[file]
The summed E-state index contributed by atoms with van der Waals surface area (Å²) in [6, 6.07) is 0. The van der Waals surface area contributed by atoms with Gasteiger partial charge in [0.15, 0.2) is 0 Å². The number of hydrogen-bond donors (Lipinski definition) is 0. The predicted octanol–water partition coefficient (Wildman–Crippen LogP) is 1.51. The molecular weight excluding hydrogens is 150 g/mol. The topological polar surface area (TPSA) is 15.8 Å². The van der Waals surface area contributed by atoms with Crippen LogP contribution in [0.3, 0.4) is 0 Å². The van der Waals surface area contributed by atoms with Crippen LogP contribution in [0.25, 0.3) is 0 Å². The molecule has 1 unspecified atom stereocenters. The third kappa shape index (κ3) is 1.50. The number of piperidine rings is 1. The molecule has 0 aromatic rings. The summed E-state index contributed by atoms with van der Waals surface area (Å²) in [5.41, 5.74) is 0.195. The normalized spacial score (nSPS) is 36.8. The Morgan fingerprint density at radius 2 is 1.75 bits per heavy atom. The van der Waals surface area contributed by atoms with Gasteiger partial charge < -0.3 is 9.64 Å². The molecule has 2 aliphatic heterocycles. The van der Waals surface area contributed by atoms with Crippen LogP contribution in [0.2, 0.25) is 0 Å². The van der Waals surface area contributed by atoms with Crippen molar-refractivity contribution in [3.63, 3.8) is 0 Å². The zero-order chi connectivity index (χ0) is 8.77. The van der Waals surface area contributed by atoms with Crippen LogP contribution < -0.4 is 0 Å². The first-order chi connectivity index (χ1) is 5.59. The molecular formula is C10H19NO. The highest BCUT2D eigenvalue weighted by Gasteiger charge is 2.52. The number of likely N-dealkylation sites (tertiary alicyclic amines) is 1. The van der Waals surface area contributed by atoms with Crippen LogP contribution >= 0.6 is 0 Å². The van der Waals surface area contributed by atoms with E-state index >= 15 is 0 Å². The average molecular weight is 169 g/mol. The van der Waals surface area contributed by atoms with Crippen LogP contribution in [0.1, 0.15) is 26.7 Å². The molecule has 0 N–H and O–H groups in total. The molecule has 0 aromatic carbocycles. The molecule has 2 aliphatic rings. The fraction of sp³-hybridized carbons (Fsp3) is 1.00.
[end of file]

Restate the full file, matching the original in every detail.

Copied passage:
The summed E-state index contributed by atoms with van der Waals surface area (Å²) in [6, 6.07) is 0. The van der Waals surface area contributed by atoms with Gasteiger partial charge in [0.15, 0.2) is 0 Å². The number of hydrogen-bond donors (Lipinski definition) is 0. The predicted octanol–water partition coefficient (Wildman–Crippen LogP) is 1.51. The molecular weight excluding hydrogens is 150 g/mol. The topological polar surface area (TPSA) is 15.8 Å². The van der Waals surface area contributed by atoms with Crippen LogP contribution in [0.3, 0.4) is 0 Å². The van der Waals surface area contributed by atoms with Crippen LogP contribution in [0.25, 0.3) is 0 Å². The molecule has 1 unspecified atom stereocenters. The third kappa shape index (κ3) is 1.50. The number of piperidine rings is 1. The molecule has 0 aromatic rings. The summed E-state index contributed by atoms with van der Waals surface area (Å²) in [5.41, 5.74) is 0.195. The normalized spacial score (nSPS) is 36.8. The Morgan fingerprint density at radius 2 is 1.75 bits per heavy atom. The van der Waals surface area contributed by atoms with Gasteiger partial charge < -0.3 is 9.64 Å². The molecule has 2 aliphatic heterocycles. The van der Waals surface area contributed by atoms with Crippen LogP contribution in [0.2, 0.25) is 0 Å². The van der Waals surface area contributed by atoms with Crippen molar-refractivity contribution in [3.63, 3.8) is 0 Å². The zero-order chi connectivity index (χ0) is 8.77. The van der Waals surface area contributed by atoms with Crippen LogP contribution < -0.4 is 0 Å². The first-order chi connectivity index (χ1) is 5.59. The molecular formula is C10H19NO. The highest BCUT2D eigenvalue weighted by Gasteiger charge is 2.52. The number of likely N-dealkylation sites (tertiary alicyclic amines) is 1. The van der Waals surface area contributed by atoms with Crippen LogP contribution >= 0.6 is 0 Å². The van der Waals surface area contributed by atoms with E-state index >= 15 is 0 Å². The average molecular weight is 169 g/mol. The van der Waals surface area contributed by atoms with Crippen LogP contribution in [0.1, 0.15) is 26.7 Å². The molecule has 0 N–H and O–H groups in total. The molecule has 0 aromatic carbocycles. The molecule has 2 aliphatic rings. The fraction of sp³-hybridized carbons (Fsp3) is 1.00.